Cheney and Lieberman differ politely in vice presidential debate


Friday, October 6th 2000, 12:00 am
By: News On 6



DANVILLE, Ky. (AP) _ Joseph Lieberman and Dick Cheney disputed their differences and promoted their tickets in a mannerly vice presidential debate that left the tough tactics for next time, when Al Gore and George W. Bush meet again.

The Democratic and Republican vice presidential nominees argued, but politely, opening with promises to avoid personal attacks and keeping them. They parted Thursday night after a smiling, pat-on-the-back chat, joined by their wives, before rallying with their supporters.

After the debate, Cheney told ABC that he was pleased with his performance.

``I thought we had a very good night,'' he said.

Lieberman said he avoided personal attacks because he didn't consider it fitting.

``I would have been reaching tonight, just based on the questions asked, to have pushed that in, and I didn't think it was appropriate _ and not necessary,'' he said. ``I thought we had a good exchange of views.''

He added, ``If Dick Cheney had gotten much into my record, I might have gotten into his.''

A poll taken minutes after the debate indicated that he might have done better bringing up his opponents' records. An ABC News telephone poll of 539 registered voters found that 43 percent thought Cheney had won the debate. Twenty-four percent thought Lieberman had won and 27 considered the matchup a tie.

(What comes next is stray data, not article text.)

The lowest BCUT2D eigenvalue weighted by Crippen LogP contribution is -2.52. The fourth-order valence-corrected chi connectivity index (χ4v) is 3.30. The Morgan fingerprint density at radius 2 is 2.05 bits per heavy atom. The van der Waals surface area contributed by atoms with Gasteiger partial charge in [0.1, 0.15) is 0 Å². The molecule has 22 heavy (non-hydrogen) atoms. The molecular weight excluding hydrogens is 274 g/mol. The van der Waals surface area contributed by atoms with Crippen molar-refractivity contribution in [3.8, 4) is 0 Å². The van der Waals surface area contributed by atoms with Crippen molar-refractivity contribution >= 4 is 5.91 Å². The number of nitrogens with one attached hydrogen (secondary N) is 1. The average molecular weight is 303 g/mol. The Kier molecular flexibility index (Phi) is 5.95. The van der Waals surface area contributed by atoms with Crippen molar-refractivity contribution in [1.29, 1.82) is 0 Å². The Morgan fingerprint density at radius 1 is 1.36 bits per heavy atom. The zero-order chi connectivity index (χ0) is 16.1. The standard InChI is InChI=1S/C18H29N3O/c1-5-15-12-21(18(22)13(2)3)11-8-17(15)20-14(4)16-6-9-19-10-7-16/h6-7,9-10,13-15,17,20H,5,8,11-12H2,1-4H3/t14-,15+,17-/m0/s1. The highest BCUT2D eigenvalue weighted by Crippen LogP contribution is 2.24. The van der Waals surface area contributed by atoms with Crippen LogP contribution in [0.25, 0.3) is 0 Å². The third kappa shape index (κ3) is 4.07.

The poll had a margin of error of plus or minus 4.5 points.

During the debate, both candidates welcomed the major world event of the day, the apparent crumbling of the regime of Slobodan Milosevic in Yugoslavia. But they differed on the credit for it.

``I think that Vice President Gore played a critical role, passionate role, in leading the administration, along with Republican supporters like Bob Dole and John McCain, to do the right thing in the Balkans, and hopefully tonight we're seeing the final results of that bold and brave action,'' Lieberman said.

Cheney called it a victory of the Serbian people. ``I do think it's noteworthy that there appears to be an effort underway to get the Russians involved,'' he said. ''... At the debate in Boston, Governor Bush suggested exactly that we ought to try to get the Russians involved to exercise some leverage over the Serbians, and Al Gore pooh-poohed it.''

Gore said then that Russian mediation would not be a good idea because Moscow hadn't accepted the results of the election in which Vojislav Kostunica defeated Milosevic.

It was a vice presidential debate heavy on numbers, echoing those Gore and Bush used on tax cuts, Social Security, surpluses and assorted other policies when they debated.

After the debate, Lieberman was flying to Orlando, Fla., to campaign there with Gore on Friday. Cheney campaigns next in Shreveport, La.; Fort Smith, Ark., and Waterloo, Iowa.

At a rally at Lousiana State University in Shreveport, Cheney and his wife, Lynne, lashed out at Gore's credibility, painting the vice president as dishonest about his tax policy and about the state of the military.